More than two dozen students and their families celebrated Thursday during Mitchell Community College’s 37th annual high school equivalency graduation ceremony.

The students, many of whom faced difficult life circumstances that led them to drop out of traditional high school, marked their perseverance and academic success by walking across the stage to receive their diplomas.

Alan Menken sang “Go the Distance,” with powerful words of inspiration — “I will find my way, I can go the distance. I’ll be there someday, if I can go the distance” — bringing some family members to tears.

More tears were shed as three grads recounted the challenges that they overcame in pursuit of earning their GEDs.

At age 24, Jeniffer Aponte moved to North Carolina from New York to get her life together.

“My life has taken some crazy ups and downs and unfortunate spins,” she said. “Think of my life as a roller coaster. I would go straight up to the top and in no time you would see me going down to hit rock bottom enduring spins.”

After failing the math test, she kept trying because she wanted to get her GED for herself, her husband, “three beautiful kids, and bonus child.”

Haley Rains told the audience she battled anxiety and depression.

“I changed my mindset from ‘I have to do this’ to ‘I get to do this,’ ” she shared. “Success doesn’t come to you; you go to it.”

Karen Smith said earning her GED was a “huge honor” that came after a long and challenging journey.

In 1988, at age 16, she dropped out of school during her tenth grade year after finding out she was pregnant.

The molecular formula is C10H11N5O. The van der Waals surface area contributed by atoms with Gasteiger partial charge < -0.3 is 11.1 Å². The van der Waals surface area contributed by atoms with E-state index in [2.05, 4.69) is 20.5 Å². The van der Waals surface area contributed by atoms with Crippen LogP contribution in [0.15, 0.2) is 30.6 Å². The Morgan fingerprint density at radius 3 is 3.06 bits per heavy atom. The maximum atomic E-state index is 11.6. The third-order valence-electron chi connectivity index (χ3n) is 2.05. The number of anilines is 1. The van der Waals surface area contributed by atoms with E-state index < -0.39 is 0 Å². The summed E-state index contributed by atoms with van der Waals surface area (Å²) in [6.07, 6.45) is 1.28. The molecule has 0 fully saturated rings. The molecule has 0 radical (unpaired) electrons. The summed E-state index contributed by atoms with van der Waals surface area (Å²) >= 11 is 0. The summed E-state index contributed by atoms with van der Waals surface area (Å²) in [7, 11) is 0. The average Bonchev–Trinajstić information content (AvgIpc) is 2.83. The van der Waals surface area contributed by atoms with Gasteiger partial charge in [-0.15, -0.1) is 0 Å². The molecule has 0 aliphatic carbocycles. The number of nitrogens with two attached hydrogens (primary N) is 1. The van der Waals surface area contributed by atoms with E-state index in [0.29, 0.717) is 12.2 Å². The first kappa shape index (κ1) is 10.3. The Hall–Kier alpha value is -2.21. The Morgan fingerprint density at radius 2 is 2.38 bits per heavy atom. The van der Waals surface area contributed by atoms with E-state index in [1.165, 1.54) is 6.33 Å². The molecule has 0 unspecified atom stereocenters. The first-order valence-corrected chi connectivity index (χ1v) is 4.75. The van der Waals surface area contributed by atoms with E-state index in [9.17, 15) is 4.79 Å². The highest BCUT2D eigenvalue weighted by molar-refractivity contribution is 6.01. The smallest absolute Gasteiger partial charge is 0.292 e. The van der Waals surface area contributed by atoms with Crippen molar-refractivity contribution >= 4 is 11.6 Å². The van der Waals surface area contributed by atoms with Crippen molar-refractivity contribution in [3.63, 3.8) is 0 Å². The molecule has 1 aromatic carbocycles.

“I was scared, embarrassed,” Smith said. “I gave up.”

In February of 1989, her daughter was born with a cardiac defect. Her baby spent 10 months at Carolinas Medical Center and died in August of 1990.

After enduring all that, Smith said she had no motivation left. Over the years she considered getting her GED to make her dad proud. When her dad died, Smith had no more excuses.

“It was no more giving up,” she said.

In March of 2021, Smith once again failed the math exam after many attempts. It didn’t stop her.

“It’s never too late, don’t ever give up,” she said. “Keep moving forward.”

Sherry Clarke, basic skills instructional coordinator at Mitchell, praised the graduates.

“On this journey, you’ve had countless challenges to overcome, she said. “Now you have something that no one can take from you.”

President Dr. Tim Brewer also congratulated the graduates, inviting them to come back to Mitchell in the fall.

“Savor your success and encourage others,” he said.

Brewer announced that the graduates will be offered a scholarship for one free occupational course in the fall semester courtesy of the Greater Statesville Chamber of Commerce.

Cheers were heard after tassels were turned, and then it was time to greet family and friends.


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